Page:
‘Justice League’ review: VFX takes the cake in a reasonably pleasing superhero fantasy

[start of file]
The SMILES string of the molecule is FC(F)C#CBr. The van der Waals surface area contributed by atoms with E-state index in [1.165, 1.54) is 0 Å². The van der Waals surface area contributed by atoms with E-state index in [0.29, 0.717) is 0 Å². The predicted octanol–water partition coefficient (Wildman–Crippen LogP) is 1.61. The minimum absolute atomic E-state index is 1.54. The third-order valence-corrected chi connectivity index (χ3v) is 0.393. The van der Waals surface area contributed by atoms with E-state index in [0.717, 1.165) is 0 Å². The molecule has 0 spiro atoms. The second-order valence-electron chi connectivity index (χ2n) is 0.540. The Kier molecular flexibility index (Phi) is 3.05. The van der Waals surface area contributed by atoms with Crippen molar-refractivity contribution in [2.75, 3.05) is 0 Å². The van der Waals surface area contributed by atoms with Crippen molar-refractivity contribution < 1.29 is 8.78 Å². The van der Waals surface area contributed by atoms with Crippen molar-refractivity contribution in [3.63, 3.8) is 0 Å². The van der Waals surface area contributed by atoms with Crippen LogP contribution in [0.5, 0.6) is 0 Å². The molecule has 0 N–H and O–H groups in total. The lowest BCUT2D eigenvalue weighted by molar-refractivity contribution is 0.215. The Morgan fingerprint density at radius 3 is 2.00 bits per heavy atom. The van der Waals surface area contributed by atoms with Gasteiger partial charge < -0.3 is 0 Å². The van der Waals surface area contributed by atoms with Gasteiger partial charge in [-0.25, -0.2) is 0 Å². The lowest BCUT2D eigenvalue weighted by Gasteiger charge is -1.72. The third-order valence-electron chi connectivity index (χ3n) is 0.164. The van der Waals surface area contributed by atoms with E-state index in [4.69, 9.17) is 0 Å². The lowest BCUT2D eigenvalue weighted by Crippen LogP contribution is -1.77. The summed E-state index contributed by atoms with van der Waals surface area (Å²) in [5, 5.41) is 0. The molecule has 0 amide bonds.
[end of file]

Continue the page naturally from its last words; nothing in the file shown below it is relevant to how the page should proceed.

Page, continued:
Contrary to all the chatters of another botched-up DC superhero flick to be a mere damp squib, Justice League, for all the hoopla, conjures just enough to leave you satiated and satisfied. Whilst some of the glaring loopholes that continue to gnaw the DC movies keep it from emulating the dizzy standards of its Marvel equivalent The Avengers, Zack Snyder’s very own band of swashbucklers are a thrill to watch nonetheless. Set in the aftermath of Superman’s death, the world stares down the barrel without their iconic superhero and with the impending threat of Steppenwolf and his army of hideous parademons looming large upon them. The onus is now on Bruce Wayne (an ageing Ben Affleck) and Diana Prince (Gal Gadot) to assemble a “team of warriors” to take them down and protect the city. Constituting as much as “93.18 per cent” of CGI and VFX, as Ray Fisher (Cyborg) puts it, Justice League meticulously knits the tale of how a group of genetically advantaged figures (and Batman) put aside their egos and combine to form a team. Whilst the narrative seems habitual, the set-pieces spurned around this heroes-vs-villains yarn make for a contented experience. With a theme that’s darker and more dystopic than the one in Dawn of Justice, the visual effects, regardless, are eye-popping. Each character in the movie exudes superpowers that are crafted with stunning visuals. The ones by the Flash and you-know-who, are the sights to behold. The confrontation between Steppenwolf and the Justice League, especially in the climax is completely made on green screen, as the dusty and begrimed surroundings complement the atmosphere of horror that has engulfed the world. Aquaman’s under-water sequences are just pristine, and a special mention to the movie’s chiaroscuro that never digresses from its gloomy setting, as well as to Fabian Wagner’s impeccable cinematography. Like any other big-budget superhero film packed to the rafters with special effects, Justice League too is backed by a number of VFX studios as Double Negative, MPC, Weta Digital, Scanline VFX, Pixomondo, Shade VFX and Blind, who all weigh in to produce a rollicking visual experience, if not something totally awe-inspiring. The central characters dispatch their respective roles with perfection – Gal Gadot is as vibrant as we saw in her standalone film earlier this year, whilst Ezra Miller (The Flash) provides an added comic relief. Jason Momoa (Aquaman) and Ray Fisher are welcome debutants too. Ciaran Hinds as the towering Steppenwolf is more putrid than petrifying, completely unrecognisable after being buried 20,000 feet under CGI. Clocking at just over two hours, Justice League is neither a slog nor feels hurried despite being the shortest DC film to date. Director Zack Snyder really has upped the ante by a notch or two since the lackluster Dawn of Justice in 2016, but still falls some way short in emulating the aura that hung around Patt Jenkins’ Wonder Woman. The hardcore DC aficionados and action junkies wouldn’t be disappointed, but for neutrals heading in with too many expectations, you fellas might just be. A Warner Bros. Pictures distribution, Justice League is based on DC Comics and released on 17 November 2017.